Bored of your own face on Zoom? I know I am. It’s a digital inversion of the Narcissus myth. However, there is an easy way to fall back in love with your own pixelated portrait and refresh your look for 2021: up your glasses game.
Glasses have a major impact on your professional appearance — perhaps more than any other accessory. The wrong pair could make you resemble a member of Thatcher’s cabinet in the mid-1980s. When there are limited tools to convey dynamism on a conference call, good frames are essential.
Accordingly, fashionable opticians are seeing an increase in people looking for new frames — not least because more of us are complaining of eye strain from increased screen time. They are also noting a heightened interest in statement styles.
“Since stores reopened after the first lockdown we’ve seen an uptick in people wanting something different,” says Liz Moffatt, marketing and communications manager of eyewear brand Cubitts. “If you have a 9am Zoom, bold glasses will help you look put-together.” She says that while classic styles such as the Herbrand (a roundish shape known in the industry as “panto” that suits pretty much everyone) are consistently popular, customers are also being more daring.
Cubitts recently launched the Britannia, a heavy, visor-like sunglasses frame that comes in translucent red, sky blue and yellow as well as black and tortoiseshell. Moffatt says that customers (among them actor Cynthia Erivo) have been wearing the Britannia as glasses rather than sunglasses.
Tom Davies, who has several optical boutiques in London, recommends owning multiple pairs of specs, and not just in case you sit on one. He suggests at least a stylistically “safe” pair, and an “adventurous” style.
Davies also notes that some frames work better on screen; in his view, rimless glasses on video calls amount to “a crime”. On our video call he demonstrates the difference between a rimless pair, which do indeed look rather timid and underwhelming, and large, square black frames that give “definition and presence”. He adds: “I equate the Zoom experience to a moving portrait photo. No one looks good with their resting face staring into the screen.”
Go darker, go bolder, is his advice. “It’s your chance to communicate with people and create a presence. It’s the equivalent of the [statement] Zoom shirt.” So how to choose? “My biggest piece of advice is to take your time,” says Davies, “so you don’t end up hating the ones you buy for years.”
There are plenty of so-called rules about choosing frames based on face shape, but all sorts of factors come into play: how they sit on your nose and align with your eyebrows, but also your personality and taste. At Finlay opticians, which has branches in Soho and Notting Hill, co-founder and creative director Dane Butler says that “people often have preconceptions about what might suit them but we encourage them to be creative and find frames that draw out their character”.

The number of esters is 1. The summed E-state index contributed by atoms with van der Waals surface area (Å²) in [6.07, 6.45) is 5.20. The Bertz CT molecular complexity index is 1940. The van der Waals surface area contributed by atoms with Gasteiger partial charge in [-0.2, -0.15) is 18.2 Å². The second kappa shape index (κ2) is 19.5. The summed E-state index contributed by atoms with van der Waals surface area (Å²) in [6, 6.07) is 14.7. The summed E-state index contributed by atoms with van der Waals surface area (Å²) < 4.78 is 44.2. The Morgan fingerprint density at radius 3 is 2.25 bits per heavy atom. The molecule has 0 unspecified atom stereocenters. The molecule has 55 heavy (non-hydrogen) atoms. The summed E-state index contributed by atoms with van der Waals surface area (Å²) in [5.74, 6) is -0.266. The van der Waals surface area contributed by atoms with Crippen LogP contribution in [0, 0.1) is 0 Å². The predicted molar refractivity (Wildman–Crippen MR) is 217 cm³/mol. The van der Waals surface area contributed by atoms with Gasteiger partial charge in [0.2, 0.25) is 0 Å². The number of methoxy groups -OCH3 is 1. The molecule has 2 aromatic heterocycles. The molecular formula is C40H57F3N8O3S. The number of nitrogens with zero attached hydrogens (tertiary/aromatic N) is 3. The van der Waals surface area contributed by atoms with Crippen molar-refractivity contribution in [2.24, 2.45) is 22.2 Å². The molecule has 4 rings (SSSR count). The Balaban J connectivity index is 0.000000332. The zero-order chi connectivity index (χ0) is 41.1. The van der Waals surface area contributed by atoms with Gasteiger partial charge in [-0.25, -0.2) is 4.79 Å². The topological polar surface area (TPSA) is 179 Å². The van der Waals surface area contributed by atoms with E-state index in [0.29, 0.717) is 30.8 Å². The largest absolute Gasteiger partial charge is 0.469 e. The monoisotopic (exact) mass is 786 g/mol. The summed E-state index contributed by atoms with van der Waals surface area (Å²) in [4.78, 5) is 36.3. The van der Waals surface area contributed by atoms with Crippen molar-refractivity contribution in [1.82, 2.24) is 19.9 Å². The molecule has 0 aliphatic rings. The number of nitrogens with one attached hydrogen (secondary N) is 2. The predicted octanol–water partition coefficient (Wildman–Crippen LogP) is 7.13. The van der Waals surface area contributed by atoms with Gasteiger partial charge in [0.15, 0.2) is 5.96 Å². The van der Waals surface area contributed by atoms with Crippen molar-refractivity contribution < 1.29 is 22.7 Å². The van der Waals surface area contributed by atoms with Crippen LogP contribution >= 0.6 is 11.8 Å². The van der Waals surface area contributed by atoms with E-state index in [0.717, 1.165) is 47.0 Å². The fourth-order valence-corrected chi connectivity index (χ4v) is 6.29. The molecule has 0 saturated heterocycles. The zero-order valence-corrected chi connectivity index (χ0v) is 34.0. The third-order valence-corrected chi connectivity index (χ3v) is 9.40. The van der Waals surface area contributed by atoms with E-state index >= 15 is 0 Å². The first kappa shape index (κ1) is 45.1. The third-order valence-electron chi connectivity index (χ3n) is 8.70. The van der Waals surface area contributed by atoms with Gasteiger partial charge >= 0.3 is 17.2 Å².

In terms of style, round frames are still very popular, although totally circular frames can be hard to pull off without resembling Harry Potter. A roundish shape gives modern gravitas (as per Stanley Tucci) and will make the most impact in acetate or coloured wire. Moscot has a lovely range (I like the Keppe, £245); Jimmy Fairly’s The Royale (£149) and The Karma (£99) are confidently oversized; and for something very timeless, EB Meyrowitz’s Forli (£595, ebmeyrowitz.co.uk) is very pleasing in its balanced proportions.
Updated Seventies frames in the form of square, butterfly and hexagonal shapes and drop arms that sit low down on the side of the frame look fresh again. While many glasses brands are now unisex, some of these throwback styles are overtly feminine. Gucci’s D Frame aviators (£355, mrporter.com) in tortoiseshell have that Robert Redford ruggedness without the slightly sinister vibe that aviators can exude.
Brighter colours are also growing in popularity, but if you don’t fancy a festive ruby or holly green, there are easier ways to wear it. Finlay’s Butler says translucent colour can be more flattering — or try traditional tortoiseshell flecked with a brighter shade. Other brands offering, well, eye-catching styles include Kaleos, Linda Farrow, and Wires Glasses, which offers 3D-printed lens rims made from a bio-nylon material derived from castor beans.
“Lockdown has disrupted the eyewear industry in a good way,” says Butler. “With so much time on Zoom, even more people see eyewear as a fundamental part of their identity. We have played it safe for too long.”
Follow on Instagram to find out about our latest stories first
Listen to our podcast, Culture Call, where FT editors and special guests discuss life and art in the time of coronavirus. Subscribe on Apple, Spotify, or wherever you listen